The duality required for collective organization.

An interesting global question is, to me, raised by Ernst Ising’s work in physics – (see the arxiv pre-print on his life and work if interested. https://arxiv.org/pdf/1706.01764.pdf)

Ising’s main work in the 1920’s was deriving a mathematical explanation for ferromagnetism, the ability of atoms in certain solid metals to develop aligned spins, and exhibit permanent magnetic fields in there surroundings as a result.   The part of that might be of interest from a pattern science viewpoint is how his model has been successfully applied to numerous collective phenomena, both other emergent collective atomic behaviors like magnetism as well as emergent collective macroscopic behaviors like the emergence of organization in crowds.

Ising’s general equation

The math, honestly, is beyond me, but there’s an interesting assumption in the work that might be discussed from a pattern science perspective, that the math rests on treating such phenomena as arising from purely local interactions.

Ising Said: “So, if we do not assume [ ] that [ ] quite distant elements exert an influence on each other [ ] we do not succeed in explaining ferromagnetism from our assumptions.  It is [thus] to be expected that this assertion also holds true for a spatial model in which only
elements in the nearby environment interact with each other.”

What I suspect is that there’s more of a wave/partical type duality present, involving both local and contextual interaction
in bringing about collective organization.

In the collective phenomena we observe there is certainly has a strong local character, whether it’s snowflake formation, ecologies, social movements or probably also the punctuated equilibria of emerging species.  All such collective phenomena seem to arise in relatively small centers and then spread mysteriously.  They also seem to require specially primed and fertile environments, as global conditions that are receptive to the local accumulation of collective designs.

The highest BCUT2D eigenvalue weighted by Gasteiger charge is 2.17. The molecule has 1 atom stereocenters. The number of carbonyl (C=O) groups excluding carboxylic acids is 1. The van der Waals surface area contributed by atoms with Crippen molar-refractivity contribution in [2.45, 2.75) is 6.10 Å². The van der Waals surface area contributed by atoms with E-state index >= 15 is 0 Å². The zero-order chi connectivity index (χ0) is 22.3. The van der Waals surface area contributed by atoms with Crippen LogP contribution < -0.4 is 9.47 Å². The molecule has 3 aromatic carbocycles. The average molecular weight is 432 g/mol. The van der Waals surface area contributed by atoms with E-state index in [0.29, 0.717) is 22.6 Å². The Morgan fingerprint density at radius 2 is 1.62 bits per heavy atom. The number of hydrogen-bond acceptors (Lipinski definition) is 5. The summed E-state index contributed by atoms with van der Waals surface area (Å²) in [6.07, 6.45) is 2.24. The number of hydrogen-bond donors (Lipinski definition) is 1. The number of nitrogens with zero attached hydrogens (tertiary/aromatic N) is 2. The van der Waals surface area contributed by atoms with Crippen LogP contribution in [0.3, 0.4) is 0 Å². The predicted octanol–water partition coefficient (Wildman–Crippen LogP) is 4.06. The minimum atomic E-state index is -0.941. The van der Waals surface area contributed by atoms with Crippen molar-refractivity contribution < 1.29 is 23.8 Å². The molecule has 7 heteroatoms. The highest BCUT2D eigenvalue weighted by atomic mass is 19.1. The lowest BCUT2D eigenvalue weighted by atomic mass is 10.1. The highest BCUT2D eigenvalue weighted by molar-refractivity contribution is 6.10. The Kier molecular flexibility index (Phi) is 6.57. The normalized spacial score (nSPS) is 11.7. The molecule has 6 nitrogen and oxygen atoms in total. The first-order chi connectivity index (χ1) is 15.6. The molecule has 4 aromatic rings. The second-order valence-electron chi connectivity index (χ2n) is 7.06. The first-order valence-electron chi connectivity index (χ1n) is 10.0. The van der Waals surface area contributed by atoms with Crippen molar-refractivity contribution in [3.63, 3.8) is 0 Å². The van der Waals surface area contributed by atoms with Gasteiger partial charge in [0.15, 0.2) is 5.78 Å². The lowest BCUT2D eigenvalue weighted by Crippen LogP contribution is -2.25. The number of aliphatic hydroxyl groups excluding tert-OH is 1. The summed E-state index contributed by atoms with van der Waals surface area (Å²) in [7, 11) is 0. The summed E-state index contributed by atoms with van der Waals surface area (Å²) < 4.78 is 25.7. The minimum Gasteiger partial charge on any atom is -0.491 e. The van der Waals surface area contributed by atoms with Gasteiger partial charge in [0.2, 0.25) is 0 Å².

So my question is who else is talking about this pattern of nature.    Is this raised in Christopher Alexander’s “The Nature of Order” or other pattern language writings?   Is it raised in the work of anyone else writing in the pattern language field?  More specifically, does it need to be understood to know how to describe the contexts we work in, perhaps such that a calm and receptive and so fertile context is needed to be a good host for pattern designs to flourish?

___________________

jlh

Leave a Reply

Your email address will not be published.

This site uses Akismet to reduce spam. Learn how your comment data is processed.